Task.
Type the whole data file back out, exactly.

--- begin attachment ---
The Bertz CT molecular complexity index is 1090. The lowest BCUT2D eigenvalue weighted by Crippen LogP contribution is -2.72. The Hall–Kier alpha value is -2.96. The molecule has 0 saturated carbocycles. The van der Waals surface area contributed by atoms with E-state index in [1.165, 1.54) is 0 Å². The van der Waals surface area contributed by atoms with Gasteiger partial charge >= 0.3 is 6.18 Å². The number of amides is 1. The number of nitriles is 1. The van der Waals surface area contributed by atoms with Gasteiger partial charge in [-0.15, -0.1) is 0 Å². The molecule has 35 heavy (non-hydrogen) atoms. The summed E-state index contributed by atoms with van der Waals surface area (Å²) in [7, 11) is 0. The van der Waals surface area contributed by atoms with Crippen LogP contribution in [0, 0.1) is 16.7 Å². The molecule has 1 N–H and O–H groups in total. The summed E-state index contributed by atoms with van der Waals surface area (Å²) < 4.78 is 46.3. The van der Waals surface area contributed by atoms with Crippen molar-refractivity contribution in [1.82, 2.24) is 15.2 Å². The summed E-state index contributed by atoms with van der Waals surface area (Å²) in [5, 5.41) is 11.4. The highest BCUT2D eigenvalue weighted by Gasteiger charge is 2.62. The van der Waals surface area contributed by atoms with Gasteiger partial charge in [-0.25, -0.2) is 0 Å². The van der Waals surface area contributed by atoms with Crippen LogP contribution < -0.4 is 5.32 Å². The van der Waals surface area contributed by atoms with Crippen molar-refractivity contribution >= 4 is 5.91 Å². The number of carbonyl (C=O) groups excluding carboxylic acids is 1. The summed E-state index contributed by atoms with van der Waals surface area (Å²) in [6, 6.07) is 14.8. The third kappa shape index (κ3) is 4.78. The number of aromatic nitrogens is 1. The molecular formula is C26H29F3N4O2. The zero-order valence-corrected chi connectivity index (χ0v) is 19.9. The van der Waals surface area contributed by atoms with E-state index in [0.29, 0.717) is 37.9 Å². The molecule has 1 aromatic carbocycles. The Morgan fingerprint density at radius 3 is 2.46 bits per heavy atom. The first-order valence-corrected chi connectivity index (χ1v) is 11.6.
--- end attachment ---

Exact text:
The Bertz CT molecular complexity index is 1090. The lowest BCUT2D eigenvalue weighted by Crippen LogP contribution is -2.72. The Hall–Kier alpha value is -2.96. The molecule has 0 saturated carbocycles. The van der Waals surface area contributed by atoms with E-state index in [1.165, 1.54) is 0 Å². The van der Waals surface area contributed by atoms with Gasteiger partial charge >= 0.3 is 6.18 Å². The number of amides is 1. The number of nitriles is 1. The van der Waals surface area contributed by atoms with Gasteiger partial charge in [-0.15, -0.1) is 0 Å². The molecule has 35 heavy (non-hydrogen) atoms. The summed E-state index contributed by atoms with van der Waals surface area (Å²) in [7, 11) is 0. The van der Waals surface area contributed by atoms with Crippen LogP contribution in [0, 0.1) is 16.7 Å². The molecule has 1 N–H and O–H groups in total. The summed E-state index contributed by atoms with van der Waals surface area (Å²) < 4.78 is 46.3. The van der Waals surface area contributed by atoms with Crippen molar-refractivity contribution in [1.82, 2.24) is 15.2 Å². The summed E-state index contributed by atoms with van der Waals surface area (Å²) in [5, 5.41) is 11.4. The highest BCUT2D eigenvalue weighted by Gasteiger charge is 2.62. The van der Waals surface area contributed by atoms with Gasteiger partial charge in [-0.25, -0.2) is 0 Å². The van der Waals surface area contributed by atoms with Crippen LogP contribution < -0.4 is 5.32 Å². The van der Waals surface area contributed by atoms with Crippen molar-refractivity contribution >= 4 is 5.91 Å². The number of carbonyl (C=O) groups excluding carboxylic acids is 1. The summed E-state index contributed by atoms with van der Waals surface area (Å²) in [6, 6.07) is 14.8. The third kappa shape index (κ3) is 4.78. The number of aromatic nitrogens is 1. The molecular formula is C26H29F3N4O2. The zero-order valence-corrected chi connectivity index (χ0v) is 19.9. The van der Waals surface area contributed by atoms with E-state index in [0.29, 0.717) is 37.9 Å². The molecule has 1 aromatic carbocycles. The Morgan fingerprint density at radius 3 is 2.46 bits per heavy atom. The first-order valence-corrected chi connectivity index (χ1v) is 11.6.